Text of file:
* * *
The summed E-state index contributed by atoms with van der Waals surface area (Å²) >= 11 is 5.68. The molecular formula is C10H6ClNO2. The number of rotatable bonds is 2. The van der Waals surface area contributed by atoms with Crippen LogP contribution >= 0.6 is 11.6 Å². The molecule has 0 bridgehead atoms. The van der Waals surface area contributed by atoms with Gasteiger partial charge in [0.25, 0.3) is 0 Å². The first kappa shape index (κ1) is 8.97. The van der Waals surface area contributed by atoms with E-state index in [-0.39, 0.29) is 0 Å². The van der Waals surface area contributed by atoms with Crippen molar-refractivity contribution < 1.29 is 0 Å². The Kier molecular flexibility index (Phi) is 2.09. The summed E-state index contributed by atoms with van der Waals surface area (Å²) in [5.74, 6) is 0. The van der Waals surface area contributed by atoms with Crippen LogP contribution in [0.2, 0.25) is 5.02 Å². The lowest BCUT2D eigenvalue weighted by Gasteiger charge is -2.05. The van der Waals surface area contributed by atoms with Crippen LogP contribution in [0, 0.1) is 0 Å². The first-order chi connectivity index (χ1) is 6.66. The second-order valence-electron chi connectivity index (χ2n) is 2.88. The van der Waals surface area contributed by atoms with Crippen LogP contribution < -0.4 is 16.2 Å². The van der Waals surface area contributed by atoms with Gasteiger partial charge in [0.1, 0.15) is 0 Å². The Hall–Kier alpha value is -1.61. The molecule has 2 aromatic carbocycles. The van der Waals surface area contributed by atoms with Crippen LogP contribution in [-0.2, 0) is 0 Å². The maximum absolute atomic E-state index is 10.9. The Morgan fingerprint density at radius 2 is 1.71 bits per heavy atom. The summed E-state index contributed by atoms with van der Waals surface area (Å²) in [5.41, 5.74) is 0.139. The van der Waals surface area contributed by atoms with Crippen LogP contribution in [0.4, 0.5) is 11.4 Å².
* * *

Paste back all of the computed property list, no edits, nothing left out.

The summed E-state index contributed by atoms with van der Waals surface area (Å²) >= 11 is 5.68. The molecular formula is C10H6ClNO2. The number of rotatable bonds is 2. The van der Waals surface area contributed by atoms with Crippen LogP contribution >= 0.6 is 11.6 Å². The molecule has 0 bridgehead atoms. The van der Waals surface area contributed by atoms with Gasteiger partial charge in [0.25, 0.3) is 0 Å². The first kappa shape index (κ1) is 8.97. The van der Waals surface area contributed by atoms with E-state index in [-0.39, 0.29) is 0 Å². The van der Waals surface area contributed by atoms with Crippen molar-refractivity contribution < 1.29 is 0 Å². The Kier molecular flexibility index (Phi) is 2.09. The summed E-state index contributed by atoms with van der Waals surface area (Å²) in [5.74, 6) is 0. The van der Waals surface area contributed by atoms with Crippen LogP contribution in [0.2, 0.25) is 5.02 Å². The lowest BCUT2D eigenvalue weighted by Gasteiger charge is -2.05. The van der Waals surface area contributed by atoms with Crippen LogP contribution in [0, 0.1) is 0 Å². The first-order chi connectivity index (χ1) is 6.66. The second-order valence-electron chi connectivity index (χ2n) is 2.88. The van der Waals surface area contributed by atoms with Crippen LogP contribution < -0.4 is 16.2 Å². The van der Waals surface area contributed by atoms with Gasteiger partial charge in [0.1, 0.15) is 0 Å². The Hall–Kier alpha value is -1.61. The molecule has 2 aromatic carbocycles. The van der Waals surface area contributed by atoms with Crippen LogP contribution in [-0.2, 0) is 0 Å². The maximum absolute atomic E-state index is 10.9. The Morgan fingerprint density at radius 2 is 1.71 bits per heavy atom. The summed E-state index contributed by atoms with van der Waals surface area (Å²) in [5.41, 5.74) is 0.139. The van der Waals surface area contributed by atoms with Crippen LogP contribution in [0.4, 0.5) is 11.4 Å².